Public Release:  CIRA scientist among authors of book celebrating 50 years of Earth observations from space

Colorado State University

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IMAGE: In 2006, Colorado State University, in cooperation with NASA and other agencies, launched CloudSat, the world's first cloud-profiling radar 438 miles above Earth. Satellites such as these are proving enormously... view more

Credit: Colorado State University

FORT COLLINS - Stan Kidder, a researcher at the Cooperative Institute for Research in the Atmosphere (CIRA) at Colorado State University, has contributed to a new book celebrating 50 years of Earth observations from space.

He is one of a dozen scientists from around the country who have written chapters in the book "Earth Observations from Space: The First 50 Years of Scientific Achievements." The book was sponsored by The National Academies in honor of NASA's 50-year anniversary in 2008.

Tom Vonder Haar, director of CIRA and University Distinguished Professor at CSU, helped manage the book project as a member of the Board on Atmospheric Sciences and Climate. Vonder Haar also serves as the chairman of the interdisciplinary section of the National Academy of Engineering.

"The report sponsored by the National Academies at the request of NASA is timely as we plan the next segment of our space missions to monitor Planet Earth," Vonder Haar said. "Our past accomplishments and lessons learned will assist with the design of future Earth climate and science missions."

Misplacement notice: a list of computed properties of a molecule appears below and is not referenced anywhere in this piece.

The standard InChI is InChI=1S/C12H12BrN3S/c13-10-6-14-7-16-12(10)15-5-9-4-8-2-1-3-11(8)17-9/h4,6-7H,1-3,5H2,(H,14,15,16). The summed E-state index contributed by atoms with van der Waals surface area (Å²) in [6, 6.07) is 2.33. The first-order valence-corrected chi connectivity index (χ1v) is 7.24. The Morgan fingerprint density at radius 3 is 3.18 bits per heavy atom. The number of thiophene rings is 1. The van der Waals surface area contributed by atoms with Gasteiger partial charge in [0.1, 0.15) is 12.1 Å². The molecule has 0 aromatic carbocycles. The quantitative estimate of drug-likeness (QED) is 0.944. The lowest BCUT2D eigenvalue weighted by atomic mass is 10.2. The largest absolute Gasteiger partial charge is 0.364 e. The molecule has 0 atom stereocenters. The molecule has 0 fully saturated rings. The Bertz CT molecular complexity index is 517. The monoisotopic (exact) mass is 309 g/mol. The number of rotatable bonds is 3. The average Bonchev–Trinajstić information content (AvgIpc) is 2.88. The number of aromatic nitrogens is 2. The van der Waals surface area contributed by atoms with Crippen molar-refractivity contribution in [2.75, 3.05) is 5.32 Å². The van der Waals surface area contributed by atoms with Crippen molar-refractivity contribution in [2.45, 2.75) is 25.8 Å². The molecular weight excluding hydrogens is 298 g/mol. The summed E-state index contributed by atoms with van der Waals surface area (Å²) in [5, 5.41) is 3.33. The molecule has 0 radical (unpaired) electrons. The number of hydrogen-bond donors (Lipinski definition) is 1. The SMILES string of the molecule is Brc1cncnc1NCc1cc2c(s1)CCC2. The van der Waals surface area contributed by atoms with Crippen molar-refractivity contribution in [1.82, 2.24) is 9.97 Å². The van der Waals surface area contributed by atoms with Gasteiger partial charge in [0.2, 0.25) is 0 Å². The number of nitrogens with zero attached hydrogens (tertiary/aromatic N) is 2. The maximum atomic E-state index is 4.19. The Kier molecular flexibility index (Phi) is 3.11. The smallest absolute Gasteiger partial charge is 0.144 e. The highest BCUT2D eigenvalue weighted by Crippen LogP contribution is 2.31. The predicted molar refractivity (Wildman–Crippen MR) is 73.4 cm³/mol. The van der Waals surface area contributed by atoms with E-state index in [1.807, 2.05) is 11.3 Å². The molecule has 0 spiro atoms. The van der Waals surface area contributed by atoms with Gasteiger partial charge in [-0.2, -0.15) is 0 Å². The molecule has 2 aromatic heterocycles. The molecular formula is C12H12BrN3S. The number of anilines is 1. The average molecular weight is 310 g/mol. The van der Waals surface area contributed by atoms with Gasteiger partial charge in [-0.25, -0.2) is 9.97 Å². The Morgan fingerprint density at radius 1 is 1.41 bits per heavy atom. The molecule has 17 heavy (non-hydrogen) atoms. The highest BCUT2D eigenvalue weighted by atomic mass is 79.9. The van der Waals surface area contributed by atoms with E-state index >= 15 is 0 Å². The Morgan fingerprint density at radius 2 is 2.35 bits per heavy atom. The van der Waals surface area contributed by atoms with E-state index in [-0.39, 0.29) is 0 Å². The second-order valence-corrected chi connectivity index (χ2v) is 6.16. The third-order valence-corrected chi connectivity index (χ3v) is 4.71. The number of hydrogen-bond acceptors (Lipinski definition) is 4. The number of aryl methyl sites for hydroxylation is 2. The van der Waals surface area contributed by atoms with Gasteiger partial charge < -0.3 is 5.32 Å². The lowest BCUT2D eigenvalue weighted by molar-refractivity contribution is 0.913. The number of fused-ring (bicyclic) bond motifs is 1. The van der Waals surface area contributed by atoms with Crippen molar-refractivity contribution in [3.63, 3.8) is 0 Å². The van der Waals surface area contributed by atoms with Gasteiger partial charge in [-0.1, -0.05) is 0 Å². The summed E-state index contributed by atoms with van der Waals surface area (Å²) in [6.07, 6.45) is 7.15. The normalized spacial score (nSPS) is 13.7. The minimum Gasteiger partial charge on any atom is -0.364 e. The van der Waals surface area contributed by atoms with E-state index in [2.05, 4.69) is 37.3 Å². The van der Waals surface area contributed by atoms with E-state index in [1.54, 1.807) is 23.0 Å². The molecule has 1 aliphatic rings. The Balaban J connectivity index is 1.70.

Kidder will talk about his chapter on the contributions satellites make to weather forecasting on Feb. 17 at the American Association for the Advancement of Science annual meeting in Boston.

"People have been interested in weather for hundreds of years, but you can't forecast when you don't know what the weather is in lots of places," Kidder said. "You've got to see the big area to make the forecast. Satellites provide us with that capability - looking at temperature and humidity all over the Earth."

Before satellites, severe weather surprised people, often resulting in thousands of deaths. Kidder points to the hurricane that hit Galveston, Texas, with no warning in 1900 and killed 8,000 people.

"Now, there are no surprise tropical storms anywhere on Earth," he said.

Kidder's research at CIRA focuses on using satellite data to study meteorological problems such as the amount of water vapor in the atmosphere, which is useful for forecasting rain. He takes satellite information and builds products for the scientific community including forecasters.

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CIRA is a center for international cooperation in research and training based at Colorado State University. CIRA was first established to increase the effectiveness of atmospheric research in areas of interest between Colorado State and the National Oceanic and Atmospheric Administration and has developed into a leader in many areas of climate research.

A sample of Kidder's and CIRA's work:

-CIRA local-scale products: http://amsu.cira.colostate.edu/GOES
-Water vapor imagery, including GPS data: http://amsu.cira.colostate.edu/GPSTPW
-Oceanic water vapor imagery around the world: http://amsu.cira.colostate.edu/TPW

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